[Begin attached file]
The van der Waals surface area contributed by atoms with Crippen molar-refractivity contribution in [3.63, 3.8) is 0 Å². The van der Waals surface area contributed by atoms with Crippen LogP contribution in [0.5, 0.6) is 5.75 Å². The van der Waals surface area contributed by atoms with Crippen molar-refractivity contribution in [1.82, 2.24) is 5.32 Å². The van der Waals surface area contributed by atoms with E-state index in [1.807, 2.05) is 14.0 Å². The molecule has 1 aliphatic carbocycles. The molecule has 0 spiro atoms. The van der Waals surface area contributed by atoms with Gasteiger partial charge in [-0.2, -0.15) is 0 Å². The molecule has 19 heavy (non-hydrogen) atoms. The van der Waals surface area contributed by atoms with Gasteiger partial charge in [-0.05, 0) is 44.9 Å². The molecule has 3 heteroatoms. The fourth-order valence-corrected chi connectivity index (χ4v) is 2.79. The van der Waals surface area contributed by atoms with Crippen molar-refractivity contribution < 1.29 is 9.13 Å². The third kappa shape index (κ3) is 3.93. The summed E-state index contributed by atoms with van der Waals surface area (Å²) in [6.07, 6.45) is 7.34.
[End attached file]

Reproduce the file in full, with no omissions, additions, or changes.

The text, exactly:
The van der Waals surface area contributed by atoms with Crippen molar-refractivity contribution in [3.63, 3.8) is 0 Å². The van der Waals surface area contributed by atoms with Crippen LogP contribution in [0.5, 0.6) is 5.75 Å². The van der Waals surface area contributed by atoms with Crippen molar-refractivity contribution in [1.82, 2.24) is 5.32 Å². The van der Waals surface area contributed by atoms with E-state index in [1.807, 2.05) is 14.0 Å². The molecule has 1 aliphatic carbocycles. The molecule has 0 spiro atoms. The van der Waals surface area contributed by atoms with Gasteiger partial charge in [-0.2, -0.15) is 0 Å². The molecule has 19 heavy (non-hydrogen) atoms. The van der Waals surface area contributed by atoms with Gasteiger partial charge in [-0.05, 0) is 44.9 Å². The molecule has 3 heteroatoms. The fourth-order valence-corrected chi connectivity index (χ4v) is 2.79. The van der Waals surface area contributed by atoms with Crippen molar-refractivity contribution < 1.29 is 9.13 Å². The third kappa shape index (κ3) is 3.93. The summed E-state index contributed by atoms with van der Waals surface area (Å²) in [6.07, 6.45) is 7.34.